On the other hand, one may feel offended being call ‘farang’ by the staff or a nice restaurant or hotel. It could be seen as a lack of respect in an establishment which should offer more sensitivity and caution towards a word that obviously offends some people. The same goes for work colleagues and friends, while it is most likely not be meant as an insult, being referred to as a ‘farang’ by such people may seem impersonal.
The Thai view
Ask most Thais and they will tell you the word isn't racist or meant as an insult. And they are mostly right. ‘Farang’ is a word most Thais have grown up hearing, being used to describe white foreigners in a matter of fact way. There is no evidence of oppression, hatred, or racism to be found behind the history of the word, no matter which theory of its origin you choose to believe.
Some Thai people who feel uncomfortable using the word ‘farang’ may try to use words such as ‘kon dtahng bpra-tayt’, or ‘chaw tang chati’, which both mean a person from another country, and both of which are clearly quite a mouthful – and so the word ‘farang’ remains the short, simple alternative that the majority of Thai people use.
When a Thai refers to a foreigner as "farang khi nok" then it’s probably time to start taking offence. 'Farang khi nok' is actually a variety of guava fruit, but it also translates to mean ‘bird shit Foreigner’.
A need to be accepted
Many of those who take offence when being referred to as a ‘farang’ are expats or those who spend a lot of time visiting Thailand. The offence they take from the word may be somewhat down to a bad experience or the frustration of not being accepted as a resident rather and still being called a foreigner. However, the truth is that one can never change his/her heritage or ethnicity, only embrace it, fight it, or accept that it’s only an issue if you make it one and being a ‘farang’ in Thailand can also be a positive and enviable thing.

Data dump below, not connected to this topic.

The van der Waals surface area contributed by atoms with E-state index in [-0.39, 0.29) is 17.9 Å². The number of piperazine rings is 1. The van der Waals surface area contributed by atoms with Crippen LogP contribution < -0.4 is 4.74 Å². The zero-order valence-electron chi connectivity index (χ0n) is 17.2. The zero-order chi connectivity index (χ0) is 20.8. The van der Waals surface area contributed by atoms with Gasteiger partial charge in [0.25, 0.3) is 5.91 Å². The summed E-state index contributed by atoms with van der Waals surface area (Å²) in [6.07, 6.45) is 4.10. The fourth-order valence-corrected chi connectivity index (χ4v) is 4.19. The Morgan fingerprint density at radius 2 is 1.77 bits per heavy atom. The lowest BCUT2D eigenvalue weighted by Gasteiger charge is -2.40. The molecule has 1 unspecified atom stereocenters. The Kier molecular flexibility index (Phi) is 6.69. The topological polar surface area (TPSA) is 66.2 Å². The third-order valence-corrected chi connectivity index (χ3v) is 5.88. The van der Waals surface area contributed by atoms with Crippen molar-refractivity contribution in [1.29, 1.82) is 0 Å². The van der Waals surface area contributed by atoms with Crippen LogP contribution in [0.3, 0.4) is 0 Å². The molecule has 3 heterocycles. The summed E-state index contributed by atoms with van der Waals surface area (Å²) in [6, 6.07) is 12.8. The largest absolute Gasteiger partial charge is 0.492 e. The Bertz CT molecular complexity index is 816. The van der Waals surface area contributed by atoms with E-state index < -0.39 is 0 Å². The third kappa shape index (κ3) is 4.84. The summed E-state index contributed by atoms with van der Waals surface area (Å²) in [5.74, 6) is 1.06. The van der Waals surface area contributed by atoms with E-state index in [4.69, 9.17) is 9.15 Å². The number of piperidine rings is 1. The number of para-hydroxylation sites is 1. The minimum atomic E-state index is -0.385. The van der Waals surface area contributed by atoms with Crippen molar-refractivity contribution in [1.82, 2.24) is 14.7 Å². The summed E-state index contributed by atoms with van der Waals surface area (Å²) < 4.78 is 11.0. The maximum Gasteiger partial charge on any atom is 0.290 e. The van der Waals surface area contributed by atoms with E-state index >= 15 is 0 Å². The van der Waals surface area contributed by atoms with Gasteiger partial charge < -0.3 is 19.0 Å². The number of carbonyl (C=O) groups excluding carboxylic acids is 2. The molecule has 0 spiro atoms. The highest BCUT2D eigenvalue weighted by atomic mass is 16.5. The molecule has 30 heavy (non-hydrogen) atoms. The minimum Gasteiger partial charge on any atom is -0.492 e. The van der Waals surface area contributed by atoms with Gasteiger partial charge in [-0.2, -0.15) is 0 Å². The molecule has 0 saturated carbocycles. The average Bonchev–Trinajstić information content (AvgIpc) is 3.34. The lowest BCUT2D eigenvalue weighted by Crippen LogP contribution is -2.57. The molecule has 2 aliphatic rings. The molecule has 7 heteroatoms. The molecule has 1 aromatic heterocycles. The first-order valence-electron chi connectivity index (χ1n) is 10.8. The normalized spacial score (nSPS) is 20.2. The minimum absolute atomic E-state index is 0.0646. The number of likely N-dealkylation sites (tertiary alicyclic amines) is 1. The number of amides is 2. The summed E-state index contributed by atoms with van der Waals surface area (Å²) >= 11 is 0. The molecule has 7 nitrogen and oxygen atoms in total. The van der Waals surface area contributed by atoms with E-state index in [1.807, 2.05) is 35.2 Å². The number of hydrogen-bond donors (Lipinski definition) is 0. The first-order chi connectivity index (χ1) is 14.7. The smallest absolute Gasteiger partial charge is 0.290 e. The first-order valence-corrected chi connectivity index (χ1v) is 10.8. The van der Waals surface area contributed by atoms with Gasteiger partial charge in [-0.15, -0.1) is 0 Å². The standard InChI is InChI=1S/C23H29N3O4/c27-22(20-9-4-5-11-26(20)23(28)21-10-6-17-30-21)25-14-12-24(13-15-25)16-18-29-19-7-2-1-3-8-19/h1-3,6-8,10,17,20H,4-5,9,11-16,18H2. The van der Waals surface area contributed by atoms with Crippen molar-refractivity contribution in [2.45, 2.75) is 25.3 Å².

Many foreigners in Thailand not only accept the word but embrace it, with foreign run communities and businesses using the word as a means of recognition, connection and identity, such as Der Farang, a popular German language newspaper for expats, Farang Properties Services, and a number of shops and bars run by and for expats living in Thailand, using the word ‘farang’ in their business name and marketing copy.
For my 5 baht’s worth, Farang isn't a racist word. It isn't even a unique word to Thailand. In Malaysia and Cambodia white foreigners are referred to as Barang, in Vietnam it’s Pha-rang, in Turkey, ‘ifangi’, ‘firinji’ in Arabic, and even Greek people refer to Westerners as ‘frangos’, and in none of these countries is it primarily used as a racist or insulting term.
However, as with many words it can be used in a racist way if so intend, and in some cases a foreigner will be called a ‘farang’ in a negative way. Being offended in such a way once can cause some to develop a negative reaction towards the ‘f’ word and often this is where talk of it being a racist term often develops. My advice is, despite any past experience with the word, you should always be aware of the context in which it is spoken, assuming no offence unless it is clearly given.
Written by: Moo Yung